Net sales at their Retail division increased 6.1 percent to $151.8 million. This includes comparable design center growth of 4.9 percent. Retail division written orders increased 1.2 percent over the 10.3 percent growth in the year ago second quarter. Comparable design center written orders increased 0.1 percent over the 6.7 percent growth the year before. Investors should note that it's all growth here, though it may be modest in some cases – but no declines.

Excluding special items in both periods, net income for this quarter was $11.4 million, or $0.39 per diluted share, compared to $8.6 million, or $0.30 per diluted share in the year ago period. US GAAP net income for the quarter was $9.8 million, or $0.34 per diluted share, compared to the prior year of $8.1 million, or $0.28 per diluted share.

What's significant for investors concerning the company? They expanded their global operations by entering the European and Montreal markets. They opened design centers in Brussels, Belgium and in Montreal, Quebec. Physical expansion (design centers), and net sales and net income growth is typically a sign of a quality company, in terms of finances and corporate management. Dividend-favoring investors should consider that the Company declared a regular quarterly cash dividend of $0.09 per share.

Going forward, investors may wish to investigate corporations that produce products we lounge, sleep, and do whatever in, everyday of our lives. They can offer a more relaxing investing environment compared to higher-risk equity offerings. If you play the more riskier ventures, a step back to recline in one of these stocks, or something such as Leggett & Platt, Incorporated (NYSE: LEG) can provide the soothing rest one often needs after bolder forays on the market.

Leggett & Platt's Residential Furnishings segment is the leading supplier of mattress springs, pocketed coils, bed frames, ornamental beds, bedding accessories, and more. Overall, full year 2012 sales increased 2 percent to $3.72 billion. Unit volume grew 3 percent and acquisitions (net of divestitures) contributed 1 percent to sales. EBIT increased, and EBIT margin improved from 6.5 percent in 2011 to 9.2 percent in 2012.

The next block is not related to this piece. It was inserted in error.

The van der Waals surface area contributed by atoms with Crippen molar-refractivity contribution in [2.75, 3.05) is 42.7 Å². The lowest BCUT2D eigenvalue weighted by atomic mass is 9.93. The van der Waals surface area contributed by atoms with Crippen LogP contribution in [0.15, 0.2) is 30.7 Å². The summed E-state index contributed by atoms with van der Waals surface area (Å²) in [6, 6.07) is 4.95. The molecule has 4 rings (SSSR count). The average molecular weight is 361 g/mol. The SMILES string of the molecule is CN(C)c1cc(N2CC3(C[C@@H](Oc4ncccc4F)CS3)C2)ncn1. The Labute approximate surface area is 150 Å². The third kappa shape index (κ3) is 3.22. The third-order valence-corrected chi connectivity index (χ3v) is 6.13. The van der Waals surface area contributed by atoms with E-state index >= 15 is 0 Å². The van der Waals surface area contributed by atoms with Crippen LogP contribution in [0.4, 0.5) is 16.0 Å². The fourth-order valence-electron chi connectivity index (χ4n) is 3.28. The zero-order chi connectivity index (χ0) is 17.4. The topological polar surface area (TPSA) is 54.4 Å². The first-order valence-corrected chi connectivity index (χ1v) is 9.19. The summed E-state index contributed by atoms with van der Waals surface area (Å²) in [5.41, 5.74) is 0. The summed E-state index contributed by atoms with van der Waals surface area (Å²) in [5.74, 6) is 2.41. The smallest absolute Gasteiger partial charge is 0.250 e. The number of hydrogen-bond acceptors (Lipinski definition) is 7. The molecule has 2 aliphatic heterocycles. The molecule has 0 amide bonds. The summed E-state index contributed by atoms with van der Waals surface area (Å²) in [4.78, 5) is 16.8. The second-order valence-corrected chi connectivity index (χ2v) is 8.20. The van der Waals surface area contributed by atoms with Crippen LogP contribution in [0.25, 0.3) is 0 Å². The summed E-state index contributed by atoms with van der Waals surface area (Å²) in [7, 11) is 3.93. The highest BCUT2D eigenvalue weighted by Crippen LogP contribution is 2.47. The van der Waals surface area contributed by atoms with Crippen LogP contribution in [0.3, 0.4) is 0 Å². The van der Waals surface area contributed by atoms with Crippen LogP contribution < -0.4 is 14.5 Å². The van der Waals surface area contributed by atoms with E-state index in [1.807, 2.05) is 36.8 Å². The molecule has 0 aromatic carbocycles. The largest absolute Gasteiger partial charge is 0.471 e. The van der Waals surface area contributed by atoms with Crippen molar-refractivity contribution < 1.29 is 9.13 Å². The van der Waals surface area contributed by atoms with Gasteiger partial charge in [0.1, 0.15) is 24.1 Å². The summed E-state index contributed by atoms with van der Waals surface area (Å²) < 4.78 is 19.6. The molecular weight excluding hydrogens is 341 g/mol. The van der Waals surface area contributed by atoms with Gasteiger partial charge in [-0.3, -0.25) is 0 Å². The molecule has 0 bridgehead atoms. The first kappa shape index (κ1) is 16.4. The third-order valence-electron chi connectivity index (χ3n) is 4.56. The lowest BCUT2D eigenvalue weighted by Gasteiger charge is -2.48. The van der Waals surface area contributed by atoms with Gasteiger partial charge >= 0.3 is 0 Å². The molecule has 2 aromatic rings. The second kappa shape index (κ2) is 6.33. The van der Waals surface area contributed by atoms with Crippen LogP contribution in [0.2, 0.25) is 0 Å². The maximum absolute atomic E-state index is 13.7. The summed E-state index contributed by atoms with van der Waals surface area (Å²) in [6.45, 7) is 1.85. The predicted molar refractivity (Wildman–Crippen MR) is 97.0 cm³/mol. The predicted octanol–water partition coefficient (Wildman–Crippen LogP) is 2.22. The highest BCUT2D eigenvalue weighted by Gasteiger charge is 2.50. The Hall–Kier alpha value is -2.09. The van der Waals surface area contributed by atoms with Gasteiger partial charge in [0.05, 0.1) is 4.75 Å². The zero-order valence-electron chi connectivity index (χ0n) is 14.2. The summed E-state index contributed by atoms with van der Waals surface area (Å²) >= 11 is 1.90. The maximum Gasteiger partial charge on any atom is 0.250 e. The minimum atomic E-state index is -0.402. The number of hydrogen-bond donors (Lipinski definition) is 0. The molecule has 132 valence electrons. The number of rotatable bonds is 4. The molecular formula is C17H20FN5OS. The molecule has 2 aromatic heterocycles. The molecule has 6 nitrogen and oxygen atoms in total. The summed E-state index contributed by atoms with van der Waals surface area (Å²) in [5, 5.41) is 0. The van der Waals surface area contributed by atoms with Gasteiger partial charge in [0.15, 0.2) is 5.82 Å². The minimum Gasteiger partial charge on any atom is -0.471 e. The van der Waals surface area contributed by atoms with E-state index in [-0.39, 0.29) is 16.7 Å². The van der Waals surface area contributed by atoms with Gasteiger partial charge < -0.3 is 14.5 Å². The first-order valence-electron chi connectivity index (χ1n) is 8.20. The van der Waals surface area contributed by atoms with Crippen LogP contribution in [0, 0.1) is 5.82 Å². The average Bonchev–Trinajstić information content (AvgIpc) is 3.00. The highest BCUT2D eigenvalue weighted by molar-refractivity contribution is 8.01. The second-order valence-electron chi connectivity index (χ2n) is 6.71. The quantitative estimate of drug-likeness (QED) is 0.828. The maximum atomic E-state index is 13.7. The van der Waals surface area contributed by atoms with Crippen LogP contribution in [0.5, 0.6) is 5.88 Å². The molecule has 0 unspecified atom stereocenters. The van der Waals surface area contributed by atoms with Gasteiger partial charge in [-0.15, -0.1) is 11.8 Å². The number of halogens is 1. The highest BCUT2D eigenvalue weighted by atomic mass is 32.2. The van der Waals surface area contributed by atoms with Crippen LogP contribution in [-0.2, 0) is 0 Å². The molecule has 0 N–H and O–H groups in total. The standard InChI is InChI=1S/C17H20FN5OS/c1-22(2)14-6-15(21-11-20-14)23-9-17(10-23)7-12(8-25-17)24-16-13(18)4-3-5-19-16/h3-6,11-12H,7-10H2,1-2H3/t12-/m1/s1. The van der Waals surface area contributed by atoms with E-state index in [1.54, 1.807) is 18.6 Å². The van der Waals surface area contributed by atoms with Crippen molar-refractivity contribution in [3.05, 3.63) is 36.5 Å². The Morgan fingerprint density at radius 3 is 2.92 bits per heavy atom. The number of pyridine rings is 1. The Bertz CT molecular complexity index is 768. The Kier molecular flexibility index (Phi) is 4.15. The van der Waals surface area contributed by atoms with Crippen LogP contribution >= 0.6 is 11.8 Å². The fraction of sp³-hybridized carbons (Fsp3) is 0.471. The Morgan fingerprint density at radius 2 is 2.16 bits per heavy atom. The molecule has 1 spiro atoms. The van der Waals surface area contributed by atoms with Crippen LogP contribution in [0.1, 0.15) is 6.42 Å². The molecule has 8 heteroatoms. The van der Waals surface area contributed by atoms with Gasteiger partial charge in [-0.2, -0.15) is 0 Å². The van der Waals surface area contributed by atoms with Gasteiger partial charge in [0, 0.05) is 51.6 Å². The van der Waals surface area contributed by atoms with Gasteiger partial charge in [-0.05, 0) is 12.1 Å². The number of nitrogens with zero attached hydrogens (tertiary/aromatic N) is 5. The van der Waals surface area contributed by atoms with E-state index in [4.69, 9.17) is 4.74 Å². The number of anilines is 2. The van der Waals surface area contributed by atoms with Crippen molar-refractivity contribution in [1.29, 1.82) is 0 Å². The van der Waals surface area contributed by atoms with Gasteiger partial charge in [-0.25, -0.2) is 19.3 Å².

A key point for investors to consider: President and CEO Mr. David S. Haffner stated that the company "…generated more than enough cash from operations to readily fund dividends and capital expenditures, something we've accomplished for over 20 years."

You may be getting very, very sleepy, like me, with a smile on your face, as you ponder possible returns from companies relating nice financial bedtime stories to potential investors. These aforementioned stocks are no guarantee against sleepless nights. However, you usually can get your 7 or 8 hours more consistently than with investments that are more adventurous.


MichaelONTARIO has no position in any stocks mentioned. The Motley Fool has no position in any of the stocks mentioned. Try any of our Foolish newsletter services free for 30 days. We Fools may not all hold the same opinions, but we all believe that considering a diverse range of insights makes us better investors. The Motley Fool has a disclosure policy. Is this post wrong? Click here. Think you can do better? Join us and write your own!